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APPENDIX TO PART I.
A CONSTITUTION OR FORM OF GOVERNMENT FOR
THE COMMONWEALTH OF MASSACHUSETTS.1
The end of the institution, maintenance, and administration of government, is to gecure the existence of the body politic, to protect it, and to furnish the individuals who compose it with the power of enjoying in safety and tranquillity their natural rights, and the blessings of life: and whenever these great objects are not obtained, the people have a right to alter the government, and to take measures necessary for their safety, prosperity, and happiness.
The body politic is formed by a voluntary association of individuals • it is a social compact, by which the whole people covenants with each citizen, and each citizen with the whole people, that all shall be governed by certain laws for the common good. It is the duty of the people, therefore, in framing a constitution of government, to provide for an equitable mode of making laws, as well as for an impartial interpretation and a faithful execution of them; that every man may, at all times, find his security in them.
We, therefore, the people of Massachusetts, acknowledging, with grateful hearts, the goodness of the great Legislator of the universe, in affording us, in the course of His providence, an opportunity, deliberately and peaceably, without fraud, violence, or surprise, of entering into an original, explicit, and solemn compact with each other; and of forming a new constitution of civil government, for ourselves and posterity; and devoutly imploring His direction in so interesting a design, do agree upon, orrlain, and establish the following Declaration of Rights, and Frame of Government, as the CoxstiTUTION OF THE COMMONWEALTH OF MASSACHUSETTS.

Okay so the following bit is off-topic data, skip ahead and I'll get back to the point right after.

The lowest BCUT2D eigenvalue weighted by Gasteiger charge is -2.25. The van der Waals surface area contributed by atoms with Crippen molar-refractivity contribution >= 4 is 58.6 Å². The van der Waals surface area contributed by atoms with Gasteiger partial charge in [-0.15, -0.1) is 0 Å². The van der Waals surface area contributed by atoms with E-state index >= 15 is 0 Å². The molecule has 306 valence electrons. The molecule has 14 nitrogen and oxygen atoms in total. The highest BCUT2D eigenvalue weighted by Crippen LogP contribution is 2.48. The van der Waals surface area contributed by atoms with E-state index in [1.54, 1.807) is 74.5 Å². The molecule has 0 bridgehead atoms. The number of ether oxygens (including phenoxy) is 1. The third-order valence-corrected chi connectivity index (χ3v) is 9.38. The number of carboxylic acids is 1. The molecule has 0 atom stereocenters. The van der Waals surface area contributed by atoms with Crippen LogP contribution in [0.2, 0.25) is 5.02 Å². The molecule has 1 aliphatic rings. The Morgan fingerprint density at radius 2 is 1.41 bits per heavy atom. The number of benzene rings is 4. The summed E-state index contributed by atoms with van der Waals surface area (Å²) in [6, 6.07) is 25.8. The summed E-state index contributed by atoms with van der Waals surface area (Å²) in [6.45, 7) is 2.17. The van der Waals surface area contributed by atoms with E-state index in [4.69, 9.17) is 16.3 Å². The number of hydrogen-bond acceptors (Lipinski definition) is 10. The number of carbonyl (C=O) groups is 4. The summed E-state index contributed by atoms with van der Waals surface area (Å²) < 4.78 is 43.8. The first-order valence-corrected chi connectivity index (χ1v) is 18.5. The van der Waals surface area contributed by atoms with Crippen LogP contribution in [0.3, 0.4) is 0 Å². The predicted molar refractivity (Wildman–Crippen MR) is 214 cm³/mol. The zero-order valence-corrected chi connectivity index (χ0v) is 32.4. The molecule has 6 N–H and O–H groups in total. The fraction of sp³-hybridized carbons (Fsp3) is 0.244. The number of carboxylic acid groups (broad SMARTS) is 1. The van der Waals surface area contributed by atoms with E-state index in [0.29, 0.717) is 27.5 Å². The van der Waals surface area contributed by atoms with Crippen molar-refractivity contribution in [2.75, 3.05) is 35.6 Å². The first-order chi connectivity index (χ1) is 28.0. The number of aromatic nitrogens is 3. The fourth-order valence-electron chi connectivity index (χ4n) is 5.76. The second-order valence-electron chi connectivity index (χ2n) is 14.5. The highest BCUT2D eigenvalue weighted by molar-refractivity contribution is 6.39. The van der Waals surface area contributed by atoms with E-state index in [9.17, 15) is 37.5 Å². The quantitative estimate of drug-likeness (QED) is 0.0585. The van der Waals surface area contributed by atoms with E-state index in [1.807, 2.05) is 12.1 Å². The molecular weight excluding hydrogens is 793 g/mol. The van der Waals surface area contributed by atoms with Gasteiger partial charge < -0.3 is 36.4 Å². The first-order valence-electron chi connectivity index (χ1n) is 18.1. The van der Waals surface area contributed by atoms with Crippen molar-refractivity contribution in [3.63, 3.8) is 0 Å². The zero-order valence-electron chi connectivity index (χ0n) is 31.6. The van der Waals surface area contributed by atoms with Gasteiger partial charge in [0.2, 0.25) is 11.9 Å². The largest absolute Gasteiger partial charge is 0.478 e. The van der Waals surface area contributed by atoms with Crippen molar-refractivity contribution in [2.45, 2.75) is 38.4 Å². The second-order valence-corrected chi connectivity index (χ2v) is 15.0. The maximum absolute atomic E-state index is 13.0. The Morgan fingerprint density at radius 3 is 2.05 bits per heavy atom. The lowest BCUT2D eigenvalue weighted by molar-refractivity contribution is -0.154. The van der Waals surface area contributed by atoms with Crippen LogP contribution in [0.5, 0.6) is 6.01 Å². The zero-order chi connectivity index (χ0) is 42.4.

PART THE FIRST.
A Declaration of the Rights of the Inhabitants of the Commonwealth of Massachusetts.
Article I. All men are born free and equal, and have certain natural, essential, and unalienable rights; among which may be reckoned the right of enjoying and defending their lives and liberties; that of acquiring, possessing, and protecting property; in fine, that of seeking and obtaining their safety and happiness.
II. It is the right as well as the duty of all men in society, publicly, and at stated seasons, to worship the SUPREME BEING, the great Creator and Preserver of the uni
And no subject shall be hurt, molested, or restrained, in his person, liberty, or estate, for worshipping God in the manner and season most agreeable to the dictates of his own conscience; or for his religious profession of sentiments; provided he doth not disturb the public peace, or obstruct others in their religious worship.
1 Printed from the official edition of Massachusetts Acts and Resolves for 1893. This instrument went into operation in October, 1780. See ante, 54-55, 215, and 220. — - ED.
III.1 (As the happiness of a people, and the good order and preservation of civil government, essentially depend upon piety, religion, and morality; and as these cannot be generally diffused through a community but by the institution of the public worship of God, and of public instructions in piety, religion, and morality: Therefore, to promote their happiness, and to secure the good order and preservation of their government, the people of this Commonwealth have a right to invest their legislature with power to authorize and require, and the legislature shall, from time to time, authorize and require the several towns, parishes, precincts, and other bodies politic, or religious societies, to make suitable provision, at their own expense, for the institution of the public worship of God, and for the support and maintenance of public Protestant teachers of piety, religion, and morality, in all cases where such provision shall not be made voluntarily.